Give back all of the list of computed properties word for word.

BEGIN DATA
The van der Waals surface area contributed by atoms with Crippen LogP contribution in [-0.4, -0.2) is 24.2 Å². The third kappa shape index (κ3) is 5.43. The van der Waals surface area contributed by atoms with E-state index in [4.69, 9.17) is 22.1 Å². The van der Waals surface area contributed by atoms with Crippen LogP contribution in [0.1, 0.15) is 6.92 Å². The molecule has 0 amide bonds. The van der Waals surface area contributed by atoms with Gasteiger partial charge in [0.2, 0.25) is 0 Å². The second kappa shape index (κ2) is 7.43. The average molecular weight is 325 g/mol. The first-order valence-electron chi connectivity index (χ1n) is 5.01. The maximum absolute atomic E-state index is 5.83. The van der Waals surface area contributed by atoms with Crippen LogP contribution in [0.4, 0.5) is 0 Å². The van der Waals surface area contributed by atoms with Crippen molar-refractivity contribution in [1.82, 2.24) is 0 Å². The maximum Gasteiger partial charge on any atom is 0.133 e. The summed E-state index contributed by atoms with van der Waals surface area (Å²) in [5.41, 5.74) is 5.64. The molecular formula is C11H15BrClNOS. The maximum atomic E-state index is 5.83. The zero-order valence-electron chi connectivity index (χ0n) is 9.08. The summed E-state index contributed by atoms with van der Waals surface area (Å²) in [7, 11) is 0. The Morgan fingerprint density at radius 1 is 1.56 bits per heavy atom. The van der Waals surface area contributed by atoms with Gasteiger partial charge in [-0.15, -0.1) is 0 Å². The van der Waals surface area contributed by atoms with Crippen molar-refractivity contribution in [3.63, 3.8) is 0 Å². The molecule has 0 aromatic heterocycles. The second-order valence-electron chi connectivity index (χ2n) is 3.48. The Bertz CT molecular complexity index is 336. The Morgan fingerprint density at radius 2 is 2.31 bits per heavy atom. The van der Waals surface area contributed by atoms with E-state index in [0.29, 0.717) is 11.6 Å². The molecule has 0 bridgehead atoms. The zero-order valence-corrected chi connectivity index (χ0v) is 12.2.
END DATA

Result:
The van der Waals surface area contributed by atoms with Crippen LogP contribution in [-0.4, -0.2) is 24.2 Å². The third kappa shape index (κ3) is 5.43. The van der Waals surface area contributed by atoms with E-state index in [4.69, 9.17) is 22.1 Å². The van der Waals surface area contributed by atoms with Crippen LogP contribution in [0.1, 0.15) is 6.92 Å². The molecule has 0 amide bonds. The van der Waals surface area contributed by atoms with Gasteiger partial charge in [0.2, 0.25) is 0 Å². The second kappa shape index (κ2) is 7.43. The average molecular weight is 325 g/mol. The first-order valence-electron chi connectivity index (χ1n) is 5.01. The maximum absolute atomic E-state index is 5.83. The van der Waals surface area contributed by atoms with Crippen LogP contribution in [0.4, 0.5) is 0 Å². The van der Waals surface area contributed by atoms with Crippen molar-refractivity contribution in [1.82, 2.24) is 0 Å². The maximum Gasteiger partial charge on any atom is 0.133 e. The summed E-state index contributed by atoms with van der Waals surface area (Å²) in [5.41, 5.74) is 5.64. The molecular formula is C11H15BrClNOS. The maximum atomic E-state index is 5.83. The zero-order valence-electron chi connectivity index (χ0n) is 9.08. The summed E-state index contributed by atoms with van der Waals surface area (Å²) in [7, 11) is 0. The Morgan fingerprint density at radius 1 is 1.56 bits per heavy atom. The van der Waals surface area contributed by atoms with Gasteiger partial charge in [-0.15, -0.1) is 0 Å². The van der Waals surface area contributed by atoms with Crippen molar-refractivity contribution in [3.63, 3.8) is 0 Å². The molecule has 0 aromatic heterocycles. The second-order valence-electron chi connectivity index (χ2n) is 3.48. The Bertz CT molecular complexity index is 336. The Morgan fingerprint density at radius 2 is 2.31 bits per heavy atom. The van der Waals surface area contributed by atoms with E-state index in [0.29, 0.717) is 11.6 Å². The molecule has 0 bridgehead atoms. The zero-order valence-corrected chi connectivity index (χ0v) is 12.2.